There is fear that even if you are recreated in the form of a digital brain it isn’t really you. That without our physical body we aren’t ourselves or even human.
More expects to be eventually uploaded, instead of continually preserving his biological body. He cares about survival rather than being the same person. That is surviving on a new platform, mapping functions of the brain and duplicating those on the new platform. The body can be thought of a platform in which we currently live. No matter how much we reinforce our bodies, says More, such as using diamond fibre in the spine and skull, something will inevitably kill us such as a flying asteroid or a speeding truck.
Koene understands that people are worried that in the transfer of your consciousness something could be lost, or that if change happens too radically and quickly, a person may not still feel human. Therefore he advocates for prosthetic replacements as the path for which people would be most comfortable with. This is where the brain is replaced one part at a time, rather than have the whole mind being uploaded at once. For example, replacing the parietal lobe of stroke patients who no longer have their full senses or replacing the hippocampus of Alzheimer patients who have trouble making memories.
While brain implants are not yet available, people have used other types of implants for several years to enhance their senses.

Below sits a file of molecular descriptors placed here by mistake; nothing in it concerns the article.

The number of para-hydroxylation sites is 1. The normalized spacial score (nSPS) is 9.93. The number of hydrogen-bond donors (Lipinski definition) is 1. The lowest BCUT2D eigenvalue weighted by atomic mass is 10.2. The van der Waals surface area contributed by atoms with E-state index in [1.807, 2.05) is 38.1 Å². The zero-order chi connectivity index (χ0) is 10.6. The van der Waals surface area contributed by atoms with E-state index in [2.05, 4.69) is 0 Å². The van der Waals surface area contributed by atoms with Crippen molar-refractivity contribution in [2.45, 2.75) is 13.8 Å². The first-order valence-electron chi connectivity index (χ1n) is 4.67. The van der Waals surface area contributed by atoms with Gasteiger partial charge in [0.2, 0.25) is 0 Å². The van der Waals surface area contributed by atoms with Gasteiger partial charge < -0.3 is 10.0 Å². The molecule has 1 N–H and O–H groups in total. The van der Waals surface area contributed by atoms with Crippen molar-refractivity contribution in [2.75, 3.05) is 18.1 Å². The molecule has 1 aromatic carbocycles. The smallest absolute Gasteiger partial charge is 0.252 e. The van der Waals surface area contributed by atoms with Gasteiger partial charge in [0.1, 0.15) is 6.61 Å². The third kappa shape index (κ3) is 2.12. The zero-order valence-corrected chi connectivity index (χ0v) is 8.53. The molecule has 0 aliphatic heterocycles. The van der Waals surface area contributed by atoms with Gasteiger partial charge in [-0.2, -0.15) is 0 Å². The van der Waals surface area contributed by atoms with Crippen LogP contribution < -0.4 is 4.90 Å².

Moon Ribas is a cyborg artist who implanted sensors in her feet in 2013 to detect Earth’s seismic activity in real time whether it is in Japan, Mexico or New Zealand. Because of Ribas’ extra sensors, she feels closer to the Earth and animals than to other humans. Neil Harbisson is a fellow cyborg artist who is colour blind and since 2004 has had an implant in the form of an antennae attached to his skull that can convert colours into sound.
Along with Harbisson, Ribas also implanted a tooth in which they can communicate through clicking their teeth to send a vibration to each other. A bonus is that they both know Morse Code. It works with bluetooth so they call it ‘bluetooth communication’.
Skeptics say this is the stuff of fairy tales however extending our brain function is already happening through the phones we carry every day. Acuna claims if you have backed up your phone data to the cloud, you are halfway to being a transhumanist.
More points out that in the 1960s if you suddenly keeled over on the street, you would be considered legally dead. However, in 2019 you are considered in need of emergency medical care. In some cases, a defibrillator could literally bring you back to life after your heart stops ticking.
That brings us to the question of why we want to freeze our bodies and brains and upload our mind at all?
Koene says it is not about allowing individuals to live longer, but about the progression of civilisation. No one would want to go back to an average life span of 35 years that we had only a few hundred years ago. If we were able to achieve a maximum lifespan of 150 or 250 years no one would say that’s too long, Koene points out.
Understanding our brain is about understanding the blueprint of life and adapting it to challenges and where society is going. Civilizations that have not figured out their blueprint and adapted to new things die out all the time. Koene states that through the work we do in neurosciences it is hard to imagine we wouldn’t upload our mind and create a digital brain at some point.
Are we the kind of society that explores the stars or just survives a few hundred years past the industrial revolution?
I write about AI and transhumanism. Follow me on Medium if you’re also trying to make sense of a world impacted by emerging technologies.